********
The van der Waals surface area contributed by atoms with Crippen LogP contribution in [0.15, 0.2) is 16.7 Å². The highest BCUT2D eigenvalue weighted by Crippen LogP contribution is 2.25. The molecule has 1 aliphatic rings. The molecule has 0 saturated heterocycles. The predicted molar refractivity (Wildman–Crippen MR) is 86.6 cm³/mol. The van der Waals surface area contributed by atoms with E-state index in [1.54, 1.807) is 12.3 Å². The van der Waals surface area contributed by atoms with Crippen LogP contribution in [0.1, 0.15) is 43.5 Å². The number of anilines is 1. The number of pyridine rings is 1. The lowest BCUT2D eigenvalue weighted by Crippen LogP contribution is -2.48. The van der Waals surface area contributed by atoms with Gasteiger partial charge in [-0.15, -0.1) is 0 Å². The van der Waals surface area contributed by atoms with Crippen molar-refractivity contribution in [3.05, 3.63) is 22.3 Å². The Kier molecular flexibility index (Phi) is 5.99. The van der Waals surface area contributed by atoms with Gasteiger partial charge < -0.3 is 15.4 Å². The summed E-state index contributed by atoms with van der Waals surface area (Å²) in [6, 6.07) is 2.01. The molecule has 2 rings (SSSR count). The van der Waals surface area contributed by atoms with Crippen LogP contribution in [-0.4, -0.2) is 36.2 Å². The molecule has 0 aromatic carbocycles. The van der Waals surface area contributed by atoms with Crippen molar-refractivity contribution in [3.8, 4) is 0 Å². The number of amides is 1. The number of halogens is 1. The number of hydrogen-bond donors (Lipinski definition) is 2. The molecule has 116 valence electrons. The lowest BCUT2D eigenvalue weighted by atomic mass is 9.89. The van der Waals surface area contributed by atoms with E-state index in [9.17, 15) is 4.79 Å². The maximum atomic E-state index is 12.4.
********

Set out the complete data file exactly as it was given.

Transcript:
The van der Waals surface area contributed by atoms with Crippen LogP contribution in [0.15, 0.2) is 16.7 Å². The highest BCUT2D eigenvalue weighted by Crippen LogP contribution is 2.25. The molecule has 1 aliphatic rings. The molecule has 0 saturated heterocycles. The predicted molar refractivity (Wildman–Crippen MR) is 86.6 cm³/mol. The van der Waals surface area contributed by atoms with E-state index in [1.54, 1.807) is 12.3 Å². The van der Waals surface area contributed by atoms with Crippen LogP contribution in [0.1, 0.15) is 43.5 Å². The number of anilines is 1. The number of pyridine rings is 1. The lowest BCUT2D eigenvalue weighted by Crippen LogP contribution is -2.48. The van der Waals surface area contributed by atoms with Gasteiger partial charge in [-0.15, -0.1) is 0 Å². The van der Waals surface area contributed by atoms with Crippen molar-refractivity contribution in [3.05, 3.63) is 22.3 Å². The Kier molecular flexibility index (Phi) is 5.99. The van der Waals surface area contributed by atoms with Gasteiger partial charge < -0.3 is 15.4 Å². The summed E-state index contributed by atoms with van der Waals surface area (Å²) in [6, 6.07) is 2.01. The molecule has 2 rings (SSSR count). The van der Waals surface area contributed by atoms with Crippen LogP contribution in [-0.4, -0.2) is 36.2 Å². The molecule has 0 aromatic carbocycles. The van der Waals surface area contributed by atoms with Crippen molar-refractivity contribution in [3.8, 4) is 0 Å². The number of amides is 1. The number of halogens is 1. The number of hydrogen-bond donors (Lipinski definition) is 2. The molecule has 116 valence electrons. The lowest BCUT2D eigenvalue weighted by atomic mass is 9.89. The van der Waals surface area contributed by atoms with E-state index in [9.17, 15) is 4.79 Å². The maximum atomic E-state index is 12.4.